Officially Boeing can mark its own homework – Ethiopian Airlines Crash Update

The original B737 was launched in 1965 with small turbojet engines and went on to be a very successful aircraft. As fuel efficiency and noise became priorities, the aircraft was fitted with larger CFM turbofan engines and whilst quieter and more fuel efficient the extra size only just made the under wing location viable, due to the need for adequate ground clearance; there was no chance of fitting anything bigger without major changes.
In order to compete with Airbus, especially the neo range recently launched Boeing were forced to find a solution and the 737 MAX was the end result; so how did they get around the ground clearance problem?

The even larger engines fitted to the MAX required either a major redesign of the aircraft and with it the designation as a new model or major variant. Either would have required crew training costs as well as massive cost to develop and authorise the new design. Faced with extra costs in training and engineering, airlines may have opted to go for Airbus instead.

The solution that Boeing settled on was to mount the larger engines further forward in order to raise them up to provide the clearance. This required fewer changes to the aircraft and so was cheaper to make. However, this also had consequences as the aircraft now had different handling characteristics. With engines slung under the wing there can be an upward pitch moment at high thrust settings and the new model had a much more marked reaction as a result of the new engine position, so Boeing needed to produce a solution for that in order the get the design certified; the solution was MCAS.

MCAS senses high angles of attack relative to the airflow via sensors – one on each side of the aircraft – if the aircraft pitches up too far then the MCAS system pitches it down to correct the attitude, however there were two major flaws in the plan; both shocking.

Firstly, the system relied on the one sensor that was providing information to the pilot flying. That flies in the face of basic aviation design, where redundancy is king. If a component fails there should always be another one to pick up the work. For reasons that may be revealed in the full report, the two sensors on the aircraft were not speaking to each other and so there was no cross check if one failed and gave duff data. It seems that in both the Lion Air and Ethiopian crash a sensor did fail and activate the MCAS when the aircraft was flying normally and so we now have a quality issue to add to the mix.

It would appear that in order to avoid crew training or even a new type rating status Boeing decided to omit details of the MCAS system design from the aircraft manual. Whatever the reason behind this decision I find it shocking beyond words. Pilots routinely study the systems on their aircraft during and after type training ground school and frequently go into minute details of the system designs; often parts of systems they can have to control or influence over, let alone a system that is designed to override pilot control inputs.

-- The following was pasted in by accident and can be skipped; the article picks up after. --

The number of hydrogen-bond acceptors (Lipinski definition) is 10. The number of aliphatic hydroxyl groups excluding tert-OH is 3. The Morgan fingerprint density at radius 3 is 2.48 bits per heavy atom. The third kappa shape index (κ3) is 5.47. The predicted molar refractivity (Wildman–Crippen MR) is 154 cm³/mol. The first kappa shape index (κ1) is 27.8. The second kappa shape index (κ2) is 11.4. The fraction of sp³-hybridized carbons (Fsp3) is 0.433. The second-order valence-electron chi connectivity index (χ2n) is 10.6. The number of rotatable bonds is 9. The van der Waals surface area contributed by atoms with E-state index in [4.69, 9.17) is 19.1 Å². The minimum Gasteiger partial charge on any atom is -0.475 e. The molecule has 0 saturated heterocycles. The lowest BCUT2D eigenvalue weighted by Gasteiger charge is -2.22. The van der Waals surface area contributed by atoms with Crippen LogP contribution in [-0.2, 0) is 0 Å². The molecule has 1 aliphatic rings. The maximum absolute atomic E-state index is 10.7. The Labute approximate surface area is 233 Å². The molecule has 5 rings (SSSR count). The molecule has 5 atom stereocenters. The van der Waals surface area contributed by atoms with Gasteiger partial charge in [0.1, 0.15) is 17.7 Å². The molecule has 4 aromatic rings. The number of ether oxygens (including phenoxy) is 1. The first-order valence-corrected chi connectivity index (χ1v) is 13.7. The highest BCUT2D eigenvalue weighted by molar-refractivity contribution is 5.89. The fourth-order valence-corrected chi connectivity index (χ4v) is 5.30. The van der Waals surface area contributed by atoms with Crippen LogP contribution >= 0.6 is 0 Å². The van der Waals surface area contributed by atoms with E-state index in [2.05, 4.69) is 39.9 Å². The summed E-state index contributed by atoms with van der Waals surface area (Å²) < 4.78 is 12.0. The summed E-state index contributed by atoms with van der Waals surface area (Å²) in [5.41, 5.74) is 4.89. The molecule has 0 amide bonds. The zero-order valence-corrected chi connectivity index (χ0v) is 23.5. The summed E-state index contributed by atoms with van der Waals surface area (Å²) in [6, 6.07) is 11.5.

You may now be wondering how a manufacturer can do this without the regulator having some influence or even taking control of the design before the aircraft is certified for use; if you are, you are right to do so. The authority responsible for this in the US is the Federal Aviation Authority (FAA) and here the story develops another scandalous direction.

Boeing are authorised to have designated personnel within the company and paid by Boeing to carry out the role of inspecting and authorising designs. This is a roll that once was performed by FAA inspectors. Officially Boeing is now approved to mark its own homework.
The FAA has long been too cosy with industry in my view and already has form in this area sadly. When the McDonnell Douglas DC10 was originally certified in 1970 the design had the triple (triple for redundancy) hydraulic control lines for the tail controls running beneath the central engine that was mounted in the tail fin. The authorities in the UK – the Civil Aviation Authority (CAA) – would not accept the design and insisted that one line must route somewhere away from the tail mounted engine in case that engine had an uncontained failure. The reason was, of course, guaranteeing redundancy. If the engine exploded and cut the two hydraulic lines near it then the third would provide control as normal. US aircraft did not have this modification surprisingly.

The result was that in 1989 a United Airlines DC10 had exactly this failure of the central engine and the pilots lost control of the tail control surfaces as a result. Due to outstanding airmanship on the part of the crew, and help from a training captain who was a passenger, the pilots managed to achieve sufficient control to attempt a landing at Soux City, Iowa. Of the 296 passengers 185 survived the crash landing including the pilots. Although a tragedy, the level of skill demonstrated by the crew and rescue services clearly exceeded that of the designers and certifiers; it seems lessons were not learned.